As a rule, we learn very little from writers about their failed writing projects. Which author is willing to admit that a considerable part of the writing efforts were unsuccessful and that these efforts did not progress beyond a more or less extensive experimental stage. Occasionally such a failed project is mentioned – often in a anecdotal, humorous way – by successful writers, but generally only in the form that aims to portray the author as a hard-working person who usually (but not always) manages it to publish something presentable. However, in cases where an author’s entire legacy is available for literary research, one can often get a different impression, and creative failure seems to be more the norm than success, at least for authors who place high qualitative demands on themselves.
The volume The Loss Library and Other Unfinished Stories by the South African author Ivan Vladislavić is one of the not very many books in which a contemporary author gives the reader an insight into his writing workshop and failed attempts at storytelling. From his notebooks he made a selection of twelve (actually thirteen) ideas for stories that did not progress beyond the embryonic stage and could not be completed as intended.
Personally, I think this book of failure is extremely successful – a beautiful paradox! And by openly analyzing what these narrative ideas are all about, where they may have come from and why they ultimately failed, the author creates something new and unexpected: a collection of hybrid texts that lie somewhere on the border between narrative , essay and occasional autobiographical vignettes. Vladislavić talks about his literary influences and so, quite casually, a kind of literary genealogy emerges, and it is obviously no coincidence that this genealogy contains authors who made digression and failure, fragmentary and hybrid storytelling a principle to which they have committed themselves in their own writing. And in this neighborhood of Robert Walser and Borges, Sterne and Perec, DeLillo and Rabelais, Sebald and Calvino, Vladislavić has carved out his own niche with this small, very interesting book.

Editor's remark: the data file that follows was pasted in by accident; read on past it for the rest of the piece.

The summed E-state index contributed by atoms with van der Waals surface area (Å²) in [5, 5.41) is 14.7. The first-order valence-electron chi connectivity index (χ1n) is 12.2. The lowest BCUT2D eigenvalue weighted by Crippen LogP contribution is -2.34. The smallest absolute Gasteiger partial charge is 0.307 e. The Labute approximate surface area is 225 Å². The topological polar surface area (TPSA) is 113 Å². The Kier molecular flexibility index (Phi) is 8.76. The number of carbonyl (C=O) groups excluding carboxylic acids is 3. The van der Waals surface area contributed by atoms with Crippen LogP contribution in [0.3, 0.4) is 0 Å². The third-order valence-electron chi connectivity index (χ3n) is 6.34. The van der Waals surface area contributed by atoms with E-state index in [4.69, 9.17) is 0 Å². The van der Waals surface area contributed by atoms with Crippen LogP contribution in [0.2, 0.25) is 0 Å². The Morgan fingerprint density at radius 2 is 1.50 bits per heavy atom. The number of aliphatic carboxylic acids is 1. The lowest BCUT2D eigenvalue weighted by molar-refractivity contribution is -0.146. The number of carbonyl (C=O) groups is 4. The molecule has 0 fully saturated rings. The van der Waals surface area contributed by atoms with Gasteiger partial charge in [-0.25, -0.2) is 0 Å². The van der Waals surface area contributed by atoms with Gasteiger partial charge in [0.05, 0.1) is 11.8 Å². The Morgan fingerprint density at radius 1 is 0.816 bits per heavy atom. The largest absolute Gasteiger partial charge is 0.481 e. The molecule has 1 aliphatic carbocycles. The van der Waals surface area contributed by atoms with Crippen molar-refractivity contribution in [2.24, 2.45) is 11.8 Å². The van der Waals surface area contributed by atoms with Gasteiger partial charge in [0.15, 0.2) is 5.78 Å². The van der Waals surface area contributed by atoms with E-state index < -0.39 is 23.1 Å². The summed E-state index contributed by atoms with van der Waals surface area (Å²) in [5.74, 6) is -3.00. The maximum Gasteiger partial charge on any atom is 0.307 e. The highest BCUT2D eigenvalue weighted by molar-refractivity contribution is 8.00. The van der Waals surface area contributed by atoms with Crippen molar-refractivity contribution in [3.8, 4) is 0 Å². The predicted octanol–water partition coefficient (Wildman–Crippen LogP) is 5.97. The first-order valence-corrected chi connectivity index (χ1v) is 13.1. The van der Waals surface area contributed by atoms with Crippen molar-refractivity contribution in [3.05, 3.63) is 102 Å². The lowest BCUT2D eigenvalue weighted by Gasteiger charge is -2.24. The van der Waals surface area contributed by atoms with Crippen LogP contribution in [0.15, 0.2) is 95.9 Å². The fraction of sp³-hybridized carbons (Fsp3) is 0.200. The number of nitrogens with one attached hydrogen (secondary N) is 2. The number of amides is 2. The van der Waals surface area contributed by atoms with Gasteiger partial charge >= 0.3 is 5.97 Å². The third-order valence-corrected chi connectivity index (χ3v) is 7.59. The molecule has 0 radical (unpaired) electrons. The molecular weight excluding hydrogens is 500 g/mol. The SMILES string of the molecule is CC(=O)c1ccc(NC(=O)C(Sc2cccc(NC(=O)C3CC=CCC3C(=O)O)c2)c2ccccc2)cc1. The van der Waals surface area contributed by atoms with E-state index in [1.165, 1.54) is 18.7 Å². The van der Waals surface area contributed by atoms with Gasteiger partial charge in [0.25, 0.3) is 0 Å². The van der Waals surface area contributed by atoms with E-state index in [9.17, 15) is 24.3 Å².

The texts in the book are on average eight to ten pages long and this concentration on the short form prevents the reader from having to suffer through long essayistic passages. Geographically and timewise, the texts cover a wide range – from Belgrade during the Second World War to Komodo and New York on September 11th – and the volume also covers stylistically a wide range. The title story, The Loss Library, can even be read as a completely well-executed story, although it is about the many unwritten books by famous authors. Since I have recently read some theoretical works on photography (Barthes, Sontag, Berger, Bonnefoy), the texts where a photo was the trigger for writing, such as in the text about Robert Walser and the other photo showing dead men – executed by the Nazis during WWII in Belgrade – that had kept their hats on. In the end, this overlay meant that the originally planned Walser story remained unfinished.
I found myself entertained in a very intelligent way while reading this book. Now I would like to read more from this obviously very interesting author. Another discovery that I owe to the Indian publisher Seagull Books, who included in this volume beautiful illustrations by Sunandini Banerjee, who has already illustrated books by Yves Bonnefoy and Thomas Bernhard.
Ivan Vladislavić: The Loss Library and Other Unfinished Stories, Seagull Books, Kolkata 2012
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